Thursday, February 17, 2011

Best Way to Clean Under Your Fingernails

Want nice white fingernail tips? (And who wouldn't...) After juicing a lime or lemon, rub the tips of your nails along the fruit's inside skin, then rinse. But don't compost that lime skin just yet--throw a bit of it in your disposal for a nice fresh scent the next few times you're grinding up those bits of onion at the bottom of your sink. 

Disinfecting Kitchen Sponges

Get all those nasties off your kitchen sponge. After washing up the dishes, microwave your sponge for 30 seconds, or until it feels like a hot potato!

Sunday, February 6, 2011

How to Season Your Cast Iron Skillet

Cast Iron skillets are a revelation! I used to get frustrated by food sticking to mine all the time, and had all but given up on it. All my nostalgic hopes of cooking a farm fresh breakfast in my trusty cast iron like a "real" farmer should, had been all but lost in a smelly, burnt, sticky mess. That, my friends, was because I did not know how to properly SEASON my skillet. I once naively thought that seasoning just meant imparting flavor, but it really means preparing the skillet so as to bring out its non-stick properties. And it works. Now that I have learned this important task, I made the simplest and best ever hash browns in my newly seasoned old skillet; thus all hopes and dreams restored! (Tomorrow I may even dare to fry an egg in there).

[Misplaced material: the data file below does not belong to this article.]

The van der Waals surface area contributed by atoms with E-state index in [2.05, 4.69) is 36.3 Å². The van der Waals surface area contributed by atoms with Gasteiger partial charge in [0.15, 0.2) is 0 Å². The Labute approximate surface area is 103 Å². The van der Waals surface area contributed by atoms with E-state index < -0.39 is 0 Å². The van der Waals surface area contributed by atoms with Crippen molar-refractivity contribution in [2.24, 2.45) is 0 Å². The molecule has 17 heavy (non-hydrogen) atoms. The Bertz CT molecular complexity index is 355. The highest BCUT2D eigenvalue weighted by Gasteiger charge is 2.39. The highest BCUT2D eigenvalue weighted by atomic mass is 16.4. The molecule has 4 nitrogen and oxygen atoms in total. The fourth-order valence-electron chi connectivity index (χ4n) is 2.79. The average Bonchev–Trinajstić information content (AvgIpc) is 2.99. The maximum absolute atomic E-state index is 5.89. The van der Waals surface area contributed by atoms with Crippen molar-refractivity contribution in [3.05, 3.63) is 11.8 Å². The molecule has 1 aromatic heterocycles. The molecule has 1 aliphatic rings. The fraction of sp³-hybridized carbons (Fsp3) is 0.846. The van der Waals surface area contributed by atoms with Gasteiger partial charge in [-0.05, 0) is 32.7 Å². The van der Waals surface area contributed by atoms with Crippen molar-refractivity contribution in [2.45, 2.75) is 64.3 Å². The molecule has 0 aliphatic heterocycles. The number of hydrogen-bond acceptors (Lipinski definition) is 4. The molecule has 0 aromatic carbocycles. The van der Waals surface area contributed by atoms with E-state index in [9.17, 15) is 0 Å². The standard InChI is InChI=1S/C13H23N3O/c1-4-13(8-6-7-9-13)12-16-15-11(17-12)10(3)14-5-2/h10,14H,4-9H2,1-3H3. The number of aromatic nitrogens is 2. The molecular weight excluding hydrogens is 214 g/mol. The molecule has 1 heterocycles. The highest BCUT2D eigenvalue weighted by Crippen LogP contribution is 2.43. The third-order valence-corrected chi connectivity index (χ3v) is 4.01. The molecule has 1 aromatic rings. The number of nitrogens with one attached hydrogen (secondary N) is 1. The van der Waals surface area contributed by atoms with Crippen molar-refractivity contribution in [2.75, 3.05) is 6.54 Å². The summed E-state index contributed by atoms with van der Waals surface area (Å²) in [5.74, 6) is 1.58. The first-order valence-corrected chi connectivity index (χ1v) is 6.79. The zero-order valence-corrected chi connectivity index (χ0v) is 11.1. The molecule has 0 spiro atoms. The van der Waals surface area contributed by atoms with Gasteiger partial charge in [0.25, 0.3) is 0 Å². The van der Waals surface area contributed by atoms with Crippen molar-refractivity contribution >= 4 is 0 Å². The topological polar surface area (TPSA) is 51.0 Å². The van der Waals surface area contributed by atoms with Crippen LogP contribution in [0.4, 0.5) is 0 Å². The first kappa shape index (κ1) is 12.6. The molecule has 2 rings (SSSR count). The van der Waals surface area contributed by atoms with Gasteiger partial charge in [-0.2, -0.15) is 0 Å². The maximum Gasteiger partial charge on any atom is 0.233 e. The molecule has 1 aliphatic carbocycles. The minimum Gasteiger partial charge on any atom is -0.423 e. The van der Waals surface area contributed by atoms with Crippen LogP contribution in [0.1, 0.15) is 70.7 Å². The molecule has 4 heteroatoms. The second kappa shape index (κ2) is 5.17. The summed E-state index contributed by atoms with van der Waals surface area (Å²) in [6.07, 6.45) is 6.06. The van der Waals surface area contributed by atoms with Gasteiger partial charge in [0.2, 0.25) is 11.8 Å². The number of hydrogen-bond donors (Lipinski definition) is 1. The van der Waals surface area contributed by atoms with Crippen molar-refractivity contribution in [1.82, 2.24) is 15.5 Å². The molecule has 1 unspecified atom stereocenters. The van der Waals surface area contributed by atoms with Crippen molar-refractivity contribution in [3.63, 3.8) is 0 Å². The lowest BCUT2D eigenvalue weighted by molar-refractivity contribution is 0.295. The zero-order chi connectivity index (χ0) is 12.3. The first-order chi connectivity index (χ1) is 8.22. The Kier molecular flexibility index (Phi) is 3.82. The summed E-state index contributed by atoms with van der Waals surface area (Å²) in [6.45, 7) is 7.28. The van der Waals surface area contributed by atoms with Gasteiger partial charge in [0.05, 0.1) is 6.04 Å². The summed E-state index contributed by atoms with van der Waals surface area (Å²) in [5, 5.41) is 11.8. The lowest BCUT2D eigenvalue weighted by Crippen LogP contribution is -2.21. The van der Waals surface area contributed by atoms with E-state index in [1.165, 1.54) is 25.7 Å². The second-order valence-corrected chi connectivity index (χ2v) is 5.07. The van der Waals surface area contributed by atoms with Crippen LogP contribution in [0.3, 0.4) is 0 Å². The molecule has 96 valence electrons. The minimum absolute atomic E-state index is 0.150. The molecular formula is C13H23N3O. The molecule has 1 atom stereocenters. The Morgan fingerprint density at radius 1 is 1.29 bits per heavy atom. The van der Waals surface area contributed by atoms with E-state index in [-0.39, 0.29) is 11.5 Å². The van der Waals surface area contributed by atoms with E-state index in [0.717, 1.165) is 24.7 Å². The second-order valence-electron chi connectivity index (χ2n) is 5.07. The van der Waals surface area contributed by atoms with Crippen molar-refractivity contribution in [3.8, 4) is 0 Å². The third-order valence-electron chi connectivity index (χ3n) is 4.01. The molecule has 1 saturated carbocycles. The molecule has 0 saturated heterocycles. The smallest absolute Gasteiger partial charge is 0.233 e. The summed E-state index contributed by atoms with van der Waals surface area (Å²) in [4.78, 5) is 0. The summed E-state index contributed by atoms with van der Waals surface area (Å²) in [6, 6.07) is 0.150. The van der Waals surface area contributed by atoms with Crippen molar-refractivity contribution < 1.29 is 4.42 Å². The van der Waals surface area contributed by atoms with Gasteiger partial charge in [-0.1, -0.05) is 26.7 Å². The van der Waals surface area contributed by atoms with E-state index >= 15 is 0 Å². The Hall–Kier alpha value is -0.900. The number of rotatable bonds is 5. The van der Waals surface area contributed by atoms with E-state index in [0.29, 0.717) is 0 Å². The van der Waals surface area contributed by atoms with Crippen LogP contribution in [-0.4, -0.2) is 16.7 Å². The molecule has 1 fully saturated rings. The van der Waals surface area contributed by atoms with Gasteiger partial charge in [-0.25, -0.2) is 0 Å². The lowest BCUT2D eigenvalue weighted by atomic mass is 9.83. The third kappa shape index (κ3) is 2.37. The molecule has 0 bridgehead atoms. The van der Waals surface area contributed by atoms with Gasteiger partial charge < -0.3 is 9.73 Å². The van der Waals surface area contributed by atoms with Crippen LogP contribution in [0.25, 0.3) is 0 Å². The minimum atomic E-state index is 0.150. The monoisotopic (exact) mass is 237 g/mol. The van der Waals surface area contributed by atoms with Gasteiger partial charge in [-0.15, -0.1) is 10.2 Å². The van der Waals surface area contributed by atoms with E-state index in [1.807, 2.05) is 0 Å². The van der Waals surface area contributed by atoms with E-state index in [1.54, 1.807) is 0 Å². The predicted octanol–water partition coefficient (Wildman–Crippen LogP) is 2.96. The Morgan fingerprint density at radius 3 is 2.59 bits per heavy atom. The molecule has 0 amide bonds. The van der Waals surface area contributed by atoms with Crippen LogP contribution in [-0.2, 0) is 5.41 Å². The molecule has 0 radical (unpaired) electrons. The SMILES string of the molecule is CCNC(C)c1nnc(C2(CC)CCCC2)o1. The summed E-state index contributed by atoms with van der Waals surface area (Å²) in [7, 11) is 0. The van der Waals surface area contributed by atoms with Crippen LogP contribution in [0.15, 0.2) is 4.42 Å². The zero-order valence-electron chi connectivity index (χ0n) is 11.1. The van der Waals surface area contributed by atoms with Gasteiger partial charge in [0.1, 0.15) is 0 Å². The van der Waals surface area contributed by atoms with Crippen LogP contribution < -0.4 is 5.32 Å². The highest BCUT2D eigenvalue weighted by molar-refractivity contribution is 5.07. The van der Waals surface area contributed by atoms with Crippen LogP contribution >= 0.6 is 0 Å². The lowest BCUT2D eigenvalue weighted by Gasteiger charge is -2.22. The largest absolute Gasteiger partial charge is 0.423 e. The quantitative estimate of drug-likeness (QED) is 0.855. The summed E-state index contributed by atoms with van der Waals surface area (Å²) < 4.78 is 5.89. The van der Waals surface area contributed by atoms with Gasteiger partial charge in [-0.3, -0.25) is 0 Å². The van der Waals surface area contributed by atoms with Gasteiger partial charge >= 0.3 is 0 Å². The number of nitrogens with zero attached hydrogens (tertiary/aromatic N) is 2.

This is the video I found most helpful on the topic:

And the hash brown recipe:

1. Heat a good slug of olive oil on medium high in your cast iron skillet
2. Peel and shred as many potatoes as you wish (Yukon gold are my favorite, but russet works well  too)
3. Squeeze out excess liquid from the potatoes
4. Add potatoes to skillet and season with salt and pepper
5. Cook until browned on one side, lift potatoes and add extra olive oil if needed before flipping the whole lot
6. Cook until nicely browned on the other side, serve and enjoy!
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